The Backstory on the Fireman's Fund Green Commitment
"You're only a leader if someone else is behind you and following you," said Fireman's Fund President and CEO Michael LaRocco.
"If we can encourage other insurance companies to get into this space, it's going to raise awareness ... it keeps everybody innovating, it keeps everybody on the front edge of this," LaRocco told GreenBiz Senior Writer Marc Gunther in an interview today at the third annual State of Green Business Forum in San Francisco. The event opened this morning, the first of a series of three programs that move to Chicago next week and Washington, D.C., the week following.
In the conversation with Gunther, the head of the company that was the first to write policies for horseless carriages and planes provided a look at the firm's sustainability efforts and the drivers that have placed Fireman's Fund at the top of the list of innovators in green insurance.
Fireman's Fund was the first carrier to widely offer green insurance in the U.S. commercial marketplace. The launch of the special coverage for commercial buildings in 2006 was followed a string of new green products as well as expansions in the initial offering. They include green insurance for manufacturing facilities, homes, commercial and personal autos and, just last year, a 5 percent discount to policyholders with Energy Star buildings and coverage for schools and energy efficiency equipment.
The policies enable owners not only to replace existing green structures, equipment and other property in the event of a covered loss, but also to upgrade those environmentally friendly and energy efficient elements, and to rebuild or buy green if damages or total losses are sustained to traditionally built properties and standard cars. The firm created a Green RiskAdvisor Program to help policyholders determine what steps to consider to make their property safer, greener and less vulnerable to risk.
The company's growing ventures in the green arena are the result of "the strong views in sustainability" held by Fireman's Fund and its corporate parent, Allianz, LaRocco said. "It's also about the passion and pride our employees have around the issue."
In addition to selling green insurance, Fireman's Fund has also made sustainability commitments for its business operations. The firm set a goal of reducing carbon emissions by 25 percent by 2012 (Allianz's goal is to reduce emissions by 20 percent by 2012.) Fireman's work toward its target include attaining LEED certification at three major facilities in Dallas, Novato and St. Louis and the planned installation of six Bloom Energy fuel cell boxes at its headquarters in Novato.
[Editor's Note: Revisions made to this page on February 3, 2011.]
For a company that took its name from its 19th century practice of donating 10 percent of its profits to the widows and orphans of volunteer firefighters, the move to green product offerings and business operations in the 21st century seems like a natural progression.
Like concern for the community, concern for the environment is an expectation -- especially among employees, LaRocco said. Increasingly, corporate environmental responsibility is a differentiator for people entering the jobmarket and considering employers, and for consumers, he noted.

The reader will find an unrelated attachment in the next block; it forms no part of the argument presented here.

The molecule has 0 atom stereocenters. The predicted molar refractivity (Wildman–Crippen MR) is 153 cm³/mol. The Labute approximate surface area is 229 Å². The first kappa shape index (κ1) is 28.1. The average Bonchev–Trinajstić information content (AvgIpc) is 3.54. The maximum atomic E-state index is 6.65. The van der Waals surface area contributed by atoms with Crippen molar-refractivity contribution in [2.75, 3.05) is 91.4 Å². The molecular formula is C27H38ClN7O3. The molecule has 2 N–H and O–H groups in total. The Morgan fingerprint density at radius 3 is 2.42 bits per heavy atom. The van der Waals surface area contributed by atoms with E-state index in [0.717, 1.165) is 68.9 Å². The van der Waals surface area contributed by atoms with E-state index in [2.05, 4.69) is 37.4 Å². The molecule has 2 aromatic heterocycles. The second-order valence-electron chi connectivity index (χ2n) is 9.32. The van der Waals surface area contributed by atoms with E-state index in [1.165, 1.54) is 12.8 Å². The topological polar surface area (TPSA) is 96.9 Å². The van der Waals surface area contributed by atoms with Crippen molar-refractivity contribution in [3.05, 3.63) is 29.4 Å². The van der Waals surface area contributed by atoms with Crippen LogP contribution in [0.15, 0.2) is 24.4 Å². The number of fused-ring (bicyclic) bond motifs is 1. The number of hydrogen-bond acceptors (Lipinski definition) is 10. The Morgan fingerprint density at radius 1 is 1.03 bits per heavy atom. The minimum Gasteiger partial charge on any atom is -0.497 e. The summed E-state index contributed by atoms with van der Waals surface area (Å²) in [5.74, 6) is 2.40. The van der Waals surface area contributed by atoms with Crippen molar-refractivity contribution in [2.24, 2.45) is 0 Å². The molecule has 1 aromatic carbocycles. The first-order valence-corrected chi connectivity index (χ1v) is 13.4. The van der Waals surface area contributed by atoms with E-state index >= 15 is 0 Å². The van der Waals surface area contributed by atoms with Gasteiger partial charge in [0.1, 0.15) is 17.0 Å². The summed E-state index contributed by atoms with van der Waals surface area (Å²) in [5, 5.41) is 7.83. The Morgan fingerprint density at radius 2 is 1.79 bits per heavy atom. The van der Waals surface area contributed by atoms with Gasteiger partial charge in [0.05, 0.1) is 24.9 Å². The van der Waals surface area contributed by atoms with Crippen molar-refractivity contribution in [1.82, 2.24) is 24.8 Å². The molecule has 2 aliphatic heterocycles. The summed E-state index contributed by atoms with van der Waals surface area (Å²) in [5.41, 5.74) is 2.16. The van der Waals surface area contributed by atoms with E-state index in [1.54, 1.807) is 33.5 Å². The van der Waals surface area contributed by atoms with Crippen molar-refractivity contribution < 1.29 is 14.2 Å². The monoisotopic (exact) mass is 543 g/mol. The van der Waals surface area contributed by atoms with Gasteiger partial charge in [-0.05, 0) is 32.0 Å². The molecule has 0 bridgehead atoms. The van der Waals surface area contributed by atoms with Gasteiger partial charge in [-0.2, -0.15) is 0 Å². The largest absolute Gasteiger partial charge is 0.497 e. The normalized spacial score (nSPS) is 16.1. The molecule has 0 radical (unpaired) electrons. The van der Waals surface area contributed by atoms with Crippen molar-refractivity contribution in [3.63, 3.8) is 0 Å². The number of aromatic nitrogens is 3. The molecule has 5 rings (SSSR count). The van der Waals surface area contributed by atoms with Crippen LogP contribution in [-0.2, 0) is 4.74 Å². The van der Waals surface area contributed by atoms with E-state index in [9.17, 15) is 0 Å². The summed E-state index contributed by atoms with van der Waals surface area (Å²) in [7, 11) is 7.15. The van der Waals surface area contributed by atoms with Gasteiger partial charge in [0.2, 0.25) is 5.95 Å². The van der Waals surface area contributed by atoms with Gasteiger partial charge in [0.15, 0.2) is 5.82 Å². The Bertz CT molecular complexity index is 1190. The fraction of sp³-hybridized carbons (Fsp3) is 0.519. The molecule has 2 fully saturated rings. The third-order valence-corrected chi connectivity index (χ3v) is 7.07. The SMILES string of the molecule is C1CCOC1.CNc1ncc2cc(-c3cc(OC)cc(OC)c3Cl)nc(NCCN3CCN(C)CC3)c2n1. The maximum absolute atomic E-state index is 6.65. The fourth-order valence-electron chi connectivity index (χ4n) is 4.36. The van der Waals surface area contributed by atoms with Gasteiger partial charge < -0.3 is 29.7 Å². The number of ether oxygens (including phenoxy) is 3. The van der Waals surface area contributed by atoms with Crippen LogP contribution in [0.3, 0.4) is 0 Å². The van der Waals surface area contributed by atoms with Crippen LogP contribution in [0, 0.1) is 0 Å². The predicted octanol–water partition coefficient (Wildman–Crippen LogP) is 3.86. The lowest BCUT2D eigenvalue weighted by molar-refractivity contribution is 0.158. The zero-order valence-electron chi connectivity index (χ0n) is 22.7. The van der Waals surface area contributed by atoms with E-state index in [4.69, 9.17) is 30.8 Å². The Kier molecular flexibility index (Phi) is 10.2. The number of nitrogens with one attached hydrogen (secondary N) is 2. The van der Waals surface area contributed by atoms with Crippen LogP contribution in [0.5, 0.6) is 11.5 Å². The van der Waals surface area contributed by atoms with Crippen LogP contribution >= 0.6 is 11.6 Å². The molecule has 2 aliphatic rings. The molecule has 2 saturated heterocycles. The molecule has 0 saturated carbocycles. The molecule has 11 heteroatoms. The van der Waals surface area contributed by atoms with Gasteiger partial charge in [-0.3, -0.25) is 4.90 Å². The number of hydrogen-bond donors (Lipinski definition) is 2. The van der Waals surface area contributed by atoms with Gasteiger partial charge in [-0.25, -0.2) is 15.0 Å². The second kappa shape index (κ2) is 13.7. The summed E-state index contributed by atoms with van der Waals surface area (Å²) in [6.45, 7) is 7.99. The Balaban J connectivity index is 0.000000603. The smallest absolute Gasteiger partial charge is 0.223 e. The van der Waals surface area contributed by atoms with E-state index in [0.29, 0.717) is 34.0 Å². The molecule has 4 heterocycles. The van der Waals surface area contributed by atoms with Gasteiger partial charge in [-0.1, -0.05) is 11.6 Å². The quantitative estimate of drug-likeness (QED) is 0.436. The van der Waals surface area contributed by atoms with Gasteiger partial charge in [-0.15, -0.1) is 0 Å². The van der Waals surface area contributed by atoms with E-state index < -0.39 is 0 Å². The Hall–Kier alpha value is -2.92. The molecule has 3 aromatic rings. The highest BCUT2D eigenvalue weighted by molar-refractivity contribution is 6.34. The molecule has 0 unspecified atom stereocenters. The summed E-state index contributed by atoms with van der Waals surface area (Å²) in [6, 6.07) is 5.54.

In response to a question from Gunther, LaRocco estimated that green commercial insurance currently represents just under 5 percent of the company's business in the market. "While the numbers are small today, we're confident that it's going to be a growing part of our business."
To those who might be dubious about the strength of connections between green offerings and the insurance business and about returns on investments for greening operations, LaRocco offered further thoughts.
"If you do look at global warming and the risk of an increase in severe of storms, insurance companies are the first responders," he said. "This is something that is very important to us as individuals and members of society (and) as a business it is absolutely essential ... It is a really straight and direct decision to get into this space and is the reality of our business."
As to the challenges of requirements for tight paybacks on efficiency and sustainability investments, LaRocco said, "There is no question that it takes strong leadership in that you've got to be able to look at it on a long-term basis."
Data from building owners shows that green buildings have higher occupancy rates, less turnover, lower costs for operations and maintenance, and higher building values, he said. Green buildings and facilities also give companies an edge in attracting top talent. All of which equates to buildings are more efficient and cost effective for owners and pose less risk to the firms that ensure them, LaRocco said.
The best way to address climate change is for businesses to take the initiative, rather than wait for a legislative or regulatory remedy, he said.
"Businesses tend to wait and wait and wait," LaRocco said. "It's really frustrating to me that we haven't made the right type of progress ... you really have to have a long-term vision. These are the types of investment that have long-term benefits for the future."
The full video of the interview is available online from GreenBiz.com.